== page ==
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Software Upgrades Hardware Linux

Gaining RAM For Free, Through Software 68

wakaramon writes with a piece from IEEE Spectrum about an experimental approach to squeezing more usable storage out of a device's existing RAM; the researchers were using a Linux-based PDA as their testbed, and claim that their software "effectively gives an embedded system more than twice the memory it had originally — essentially for free." "Although the price of RAM has plummeted fast, the need for memory has expanded faster still. But if you could use data-compression software to control the way embedded systems store information in RAM, and do it in a way that didn't sap performance appreciably, the payoff would be enormous."
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Gaining RAM For Free, Through Software

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  • by gEvil (beta) ( 945888 ) on Wednesday August 27, 2008 @09:43AM (#24764355)
    The amazing thing is that timothy was well aware of this (from the but-ram-doubler-is-old-news dept), yet he posted it anyways.
  • SoftRAM (Score:3, Insightful)

    by JPLemme ( 106723 ) on Wednesday August 27, 2008 @09:53AM (#24764509)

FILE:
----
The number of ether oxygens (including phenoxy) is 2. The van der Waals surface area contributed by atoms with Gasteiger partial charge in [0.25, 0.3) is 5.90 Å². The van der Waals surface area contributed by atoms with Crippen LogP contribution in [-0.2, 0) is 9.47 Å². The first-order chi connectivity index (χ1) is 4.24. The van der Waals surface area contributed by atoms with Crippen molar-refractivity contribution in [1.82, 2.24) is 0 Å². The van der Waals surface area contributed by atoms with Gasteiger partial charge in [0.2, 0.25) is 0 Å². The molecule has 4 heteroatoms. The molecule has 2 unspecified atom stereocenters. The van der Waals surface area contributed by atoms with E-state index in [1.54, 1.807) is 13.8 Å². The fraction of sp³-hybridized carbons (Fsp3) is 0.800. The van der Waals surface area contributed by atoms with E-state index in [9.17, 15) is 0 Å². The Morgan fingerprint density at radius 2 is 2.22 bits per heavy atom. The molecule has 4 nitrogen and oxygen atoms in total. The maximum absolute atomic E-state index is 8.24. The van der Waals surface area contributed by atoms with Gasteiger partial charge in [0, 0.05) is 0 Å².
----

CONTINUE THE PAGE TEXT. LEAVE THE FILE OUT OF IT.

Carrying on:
SoftRAM claimed to do this, but the product didn't do anything except report to the user that it was doing something.

    I didn't realize there were similar products that actually worked; I thought the whole concept was snake oil.

  • Not free (Score:3, Insightful)

    by Pvt_Ryan ( 1102363 ) on Wednesday August 27, 2008 @09:59AM (#24764593)
    Since they patented it and are licensing it, it's not really free is it?
  • by Anonymous Coward on Wednesday August 27, 2008 @12:11PM (#24766773)

    It appears that the key phrase here is "embedded systems".
    FTA, they appear to be making use of the regularity of certain patterns of data found commonly in embedded systems, and tailoring their compression algorithm to it.

    I'm not sure that it is really a great feat to engineer a special-purpose compression algorithm that out-performs general-purpose algorithms.

  • by Impy the Impiuos Imp ( 442658 ) on Wednesday August 27, 2008 @01:49PM (#24768209) Journal

    Notice 99% of the posts ignore that crucial word.

    In the larger context around this issue, "embedded" means "mass produced" means "tremendous pressure to reduce per-unit costs" means "cheaper parts, plzzz!" means "32k chip is much better than 64k chip".

    So that's what's going on here. It's not about the $3000 car super-radio. It's about the millions of $14-at-cost standard basic installed AM/FM radios. Or processing units in a handheld computer, watch, or game, etc. Or whatever.

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